On Sunday’s broadcast, F.P. Santangelo mentioned that the Nationals new defensive coach, Mark Weidemaier, will be working closely with new manager Matt Williams to make sure that the Nats’ defenders are always in the best location via defensive shifts. Defense is a huge, and underappreciated, part of baseball, and MLB Advanced Media is doing its best to make sure the right people are being appreciated for their talent.
This weekend, at the MIT Sloan Sports Analytics Conference, MLBAM unveiled a new tracking technology that will show several statistics to help evaluate how good a defensive player really is.
The system will show many factors of the defensive game, including how long it takes a player to take his first step after contact, his top speed, his acceleration, the most direct path to the point of catch, how far he actually ran, how efficient his route was, and where players are starting as opposed to where they’re ending up.
Here is a video by MLBAM that shows how this data may be used. It is truly remarkable.
Advanced analytics like these will help organizations better evaluate the defensive qualities of a player. It will also help organizations, and coaches like Mark Weidemaier, decide where to shift defenders against specific hitters, given their tendencies.
These are huge advancements in the game that will really help show how good a defender truly is. Unnecessary diving catches will be exposed if the player travels 10 or 20 feet farther than he needed to go get to the ball. If a player routinely has these issues, the route efficiency metric could expose a hole in a player’s ability to read the baseball off the bat. Before this system, that flaw may have previously gone unnoticed.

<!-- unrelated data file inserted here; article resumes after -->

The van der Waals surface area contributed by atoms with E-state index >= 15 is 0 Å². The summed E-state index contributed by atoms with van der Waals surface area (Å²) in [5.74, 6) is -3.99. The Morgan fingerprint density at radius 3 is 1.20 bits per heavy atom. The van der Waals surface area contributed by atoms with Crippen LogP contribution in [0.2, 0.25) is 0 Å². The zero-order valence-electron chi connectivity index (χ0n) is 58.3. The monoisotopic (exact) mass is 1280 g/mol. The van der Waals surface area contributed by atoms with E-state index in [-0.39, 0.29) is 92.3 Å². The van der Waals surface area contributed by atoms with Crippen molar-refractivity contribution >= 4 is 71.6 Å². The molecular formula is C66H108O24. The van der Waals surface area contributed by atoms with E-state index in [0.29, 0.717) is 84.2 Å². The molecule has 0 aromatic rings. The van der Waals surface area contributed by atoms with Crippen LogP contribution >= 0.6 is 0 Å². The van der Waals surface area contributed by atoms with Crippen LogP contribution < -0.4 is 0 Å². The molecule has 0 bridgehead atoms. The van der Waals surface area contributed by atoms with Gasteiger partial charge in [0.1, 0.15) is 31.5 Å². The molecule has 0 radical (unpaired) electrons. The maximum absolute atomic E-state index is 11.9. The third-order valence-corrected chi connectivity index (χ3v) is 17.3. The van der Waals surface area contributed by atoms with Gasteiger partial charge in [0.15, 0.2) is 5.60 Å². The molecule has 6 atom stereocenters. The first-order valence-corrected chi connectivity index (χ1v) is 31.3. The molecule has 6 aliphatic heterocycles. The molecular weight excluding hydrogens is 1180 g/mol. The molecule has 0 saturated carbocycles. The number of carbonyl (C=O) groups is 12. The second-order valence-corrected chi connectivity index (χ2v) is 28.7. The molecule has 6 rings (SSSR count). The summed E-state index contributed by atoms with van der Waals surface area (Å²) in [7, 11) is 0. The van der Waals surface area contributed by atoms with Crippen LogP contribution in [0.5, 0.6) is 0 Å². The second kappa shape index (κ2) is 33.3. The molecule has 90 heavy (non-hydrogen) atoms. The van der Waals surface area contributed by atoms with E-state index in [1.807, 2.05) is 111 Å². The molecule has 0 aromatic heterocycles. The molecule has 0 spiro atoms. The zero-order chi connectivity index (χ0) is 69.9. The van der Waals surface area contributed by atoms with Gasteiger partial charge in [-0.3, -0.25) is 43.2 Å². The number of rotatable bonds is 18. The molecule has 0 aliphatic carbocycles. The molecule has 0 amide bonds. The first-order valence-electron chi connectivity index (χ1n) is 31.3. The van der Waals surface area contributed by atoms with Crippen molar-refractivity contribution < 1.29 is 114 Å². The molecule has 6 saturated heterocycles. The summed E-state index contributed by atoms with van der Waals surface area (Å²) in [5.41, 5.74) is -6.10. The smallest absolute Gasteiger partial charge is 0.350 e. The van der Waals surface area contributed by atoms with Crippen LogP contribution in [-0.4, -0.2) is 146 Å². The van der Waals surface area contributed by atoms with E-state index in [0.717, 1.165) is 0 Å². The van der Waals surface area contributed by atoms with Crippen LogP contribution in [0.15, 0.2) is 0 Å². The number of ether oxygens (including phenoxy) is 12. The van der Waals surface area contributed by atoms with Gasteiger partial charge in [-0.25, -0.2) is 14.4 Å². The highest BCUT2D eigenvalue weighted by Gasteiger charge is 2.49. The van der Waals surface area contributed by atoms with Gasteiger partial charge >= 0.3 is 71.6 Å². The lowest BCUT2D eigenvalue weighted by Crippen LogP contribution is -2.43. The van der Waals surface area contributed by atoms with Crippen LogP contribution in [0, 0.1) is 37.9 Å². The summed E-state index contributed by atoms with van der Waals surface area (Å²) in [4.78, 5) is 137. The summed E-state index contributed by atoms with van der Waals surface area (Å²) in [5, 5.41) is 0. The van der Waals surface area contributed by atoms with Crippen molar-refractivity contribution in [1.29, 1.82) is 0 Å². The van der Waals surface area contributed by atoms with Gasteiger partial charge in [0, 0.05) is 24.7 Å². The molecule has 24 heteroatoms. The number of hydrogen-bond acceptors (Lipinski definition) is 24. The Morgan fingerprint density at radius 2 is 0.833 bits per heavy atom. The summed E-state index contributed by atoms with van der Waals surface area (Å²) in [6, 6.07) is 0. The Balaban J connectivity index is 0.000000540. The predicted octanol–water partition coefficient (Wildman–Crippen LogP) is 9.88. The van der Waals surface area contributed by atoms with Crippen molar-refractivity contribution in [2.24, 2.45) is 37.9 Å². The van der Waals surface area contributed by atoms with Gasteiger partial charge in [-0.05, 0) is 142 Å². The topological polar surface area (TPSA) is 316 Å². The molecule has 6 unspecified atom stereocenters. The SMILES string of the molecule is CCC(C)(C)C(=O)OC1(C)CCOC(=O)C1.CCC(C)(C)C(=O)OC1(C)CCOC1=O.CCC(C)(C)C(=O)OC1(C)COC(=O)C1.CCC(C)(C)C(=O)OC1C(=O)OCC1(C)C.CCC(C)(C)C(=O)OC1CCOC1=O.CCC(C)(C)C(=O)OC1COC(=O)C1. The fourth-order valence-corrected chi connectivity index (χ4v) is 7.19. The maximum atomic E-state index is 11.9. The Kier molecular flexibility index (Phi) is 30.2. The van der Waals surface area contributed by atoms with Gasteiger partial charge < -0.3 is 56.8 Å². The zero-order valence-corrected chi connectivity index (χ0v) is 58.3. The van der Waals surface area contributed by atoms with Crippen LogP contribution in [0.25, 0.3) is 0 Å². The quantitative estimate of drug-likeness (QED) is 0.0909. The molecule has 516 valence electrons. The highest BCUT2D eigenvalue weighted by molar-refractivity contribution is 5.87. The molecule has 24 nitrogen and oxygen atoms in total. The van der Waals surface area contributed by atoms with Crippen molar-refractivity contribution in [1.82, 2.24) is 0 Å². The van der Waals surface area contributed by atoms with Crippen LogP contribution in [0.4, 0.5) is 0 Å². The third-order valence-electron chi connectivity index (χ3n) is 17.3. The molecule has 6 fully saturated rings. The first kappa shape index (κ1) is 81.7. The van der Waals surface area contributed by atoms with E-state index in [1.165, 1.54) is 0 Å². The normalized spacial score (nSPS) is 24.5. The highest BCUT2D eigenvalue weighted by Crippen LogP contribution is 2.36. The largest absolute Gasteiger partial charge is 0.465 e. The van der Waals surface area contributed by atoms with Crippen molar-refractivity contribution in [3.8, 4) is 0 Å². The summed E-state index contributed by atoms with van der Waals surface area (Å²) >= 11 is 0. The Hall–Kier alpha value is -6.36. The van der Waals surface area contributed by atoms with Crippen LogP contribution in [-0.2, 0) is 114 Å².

There is one big factor that we don’t know yet, though: who will be able to access this data. If fans, analysts, and writers are able to access this information along with the teams, it will be a huge change in how the sport is viewed from everyone’s perspective.
For 2014, only Citi Field (Mets), Target Field (Twins), and Miller Park (Brewers) will have the system installed in their ballparks, but MLBAM will be installing the systems in all 30 parks with hopes of taking it live across the league by Opening Day 2015. If this system takes off as I expect it will, it will have a huge and lasting impact on baseball, and that’s a huge reason to be excited.